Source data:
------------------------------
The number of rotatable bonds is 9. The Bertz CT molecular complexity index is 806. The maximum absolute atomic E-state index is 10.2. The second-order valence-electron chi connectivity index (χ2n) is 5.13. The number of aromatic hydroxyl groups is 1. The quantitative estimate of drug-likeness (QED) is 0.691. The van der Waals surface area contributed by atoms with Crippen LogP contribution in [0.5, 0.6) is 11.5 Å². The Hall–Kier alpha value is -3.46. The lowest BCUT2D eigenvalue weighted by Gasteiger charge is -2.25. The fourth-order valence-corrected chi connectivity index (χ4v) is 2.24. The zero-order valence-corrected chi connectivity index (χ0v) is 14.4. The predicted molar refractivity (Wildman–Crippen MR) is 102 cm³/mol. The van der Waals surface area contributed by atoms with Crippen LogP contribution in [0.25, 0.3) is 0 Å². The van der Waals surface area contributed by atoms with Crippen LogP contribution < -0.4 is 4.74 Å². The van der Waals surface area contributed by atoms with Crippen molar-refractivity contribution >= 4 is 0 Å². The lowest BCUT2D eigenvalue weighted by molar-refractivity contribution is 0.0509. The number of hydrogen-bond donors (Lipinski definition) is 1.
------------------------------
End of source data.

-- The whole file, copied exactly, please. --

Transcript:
The number of rotatable bonds is 9. The Bertz CT molecular complexity index is 806. The maximum absolute atomic E-state index is 10.2. The second-order valence-electron chi connectivity index (χ2n) is 5.13. The number of aromatic hydroxyl groups is 1. The quantitative estimate of drug-likeness (QED) is 0.691. The van der Waals surface area contributed by atoms with Crippen LogP contribution in [0.5, 0.6) is 11.5 Å². The Hall–Kier alpha value is -3.46. The lowest BCUT2D eigenvalue weighted by Gasteiger charge is -2.25. The fourth-order valence-corrected chi connectivity index (χ4v) is 2.24. The zero-order valence-corrected chi connectivity index (χ0v) is 14.4. The predicted molar refractivity (Wildman–Crippen MR) is 102 cm³/mol. The van der Waals surface area contributed by atoms with Crippen LogP contribution in [0.25, 0.3) is 0 Å². The van der Waals surface area contributed by atoms with Crippen LogP contribution < -0.4 is 4.74 Å². The van der Waals surface area contributed by atoms with Crippen molar-refractivity contribution >= 4 is 0 Å². The lowest BCUT2D eigenvalue weighted by molar-refractivity contribution is 0.0509. The number of hydrogen-bond donors (Lipinski definition) is 1.